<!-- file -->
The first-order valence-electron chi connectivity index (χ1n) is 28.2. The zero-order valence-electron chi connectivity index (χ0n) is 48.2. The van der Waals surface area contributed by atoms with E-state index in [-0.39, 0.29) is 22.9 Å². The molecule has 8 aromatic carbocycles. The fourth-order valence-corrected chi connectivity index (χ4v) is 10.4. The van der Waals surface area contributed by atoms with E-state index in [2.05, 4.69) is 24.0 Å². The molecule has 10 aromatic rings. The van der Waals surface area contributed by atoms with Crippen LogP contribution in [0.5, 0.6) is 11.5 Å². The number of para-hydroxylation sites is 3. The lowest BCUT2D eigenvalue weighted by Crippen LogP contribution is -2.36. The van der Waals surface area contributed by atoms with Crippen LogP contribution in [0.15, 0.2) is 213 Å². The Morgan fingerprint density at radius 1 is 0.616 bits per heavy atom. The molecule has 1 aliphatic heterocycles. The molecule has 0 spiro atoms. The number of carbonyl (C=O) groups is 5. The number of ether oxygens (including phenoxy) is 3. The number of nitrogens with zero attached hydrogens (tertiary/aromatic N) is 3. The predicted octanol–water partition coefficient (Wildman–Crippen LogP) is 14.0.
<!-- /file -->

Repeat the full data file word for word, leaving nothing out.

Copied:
The first-order valence-electron chi connectivity index (χ1n) is 28.2. The zero-order valence-electron chi connectivity index (χ0n) is 48.2. The van der Waals surface area contributed by atoms with E-state index in [-0.39, 0.29) is 22.9 Å². The molecule has 8 aromatic carbocycles. The fourth-order valence-corrected chi connectivity index (χ4v) is 10.4. The van der Waals surface area contributed by atoms with E-state index in [2.05, 4.69) is 24.0 Å². The molecule has 10 aromatic rings. The van der Waals surface area contributed by atoms with Crippen LogP contribution in [0.5, 0.6) is 11.5 Å². The number of para-hydroxylation sites is 3. The lowest BCUT2D eigenvalue weighted by Crippen LogP contribution is -2.36. The van der Waals surface area contributed by atoms with Crippen LogP contribution in [0.15, 0.2) is 213 Å². The Morgan fingerprint density at radius 1 is 0.616 bits per heavy atom. The molecule has 1 aliphatic heterocycles. The molecule has 0 spiro atoms. The number of carbonyl (C=O) groups is 5. The number of ether oxygens (including phenoxy) is 3. The number of nitrogens with zero attached hydrogens (tertiary/aromatic N) is 3. The predicted octanol–water partition coefficient (Wildman–Crippen LogP) is 14.0.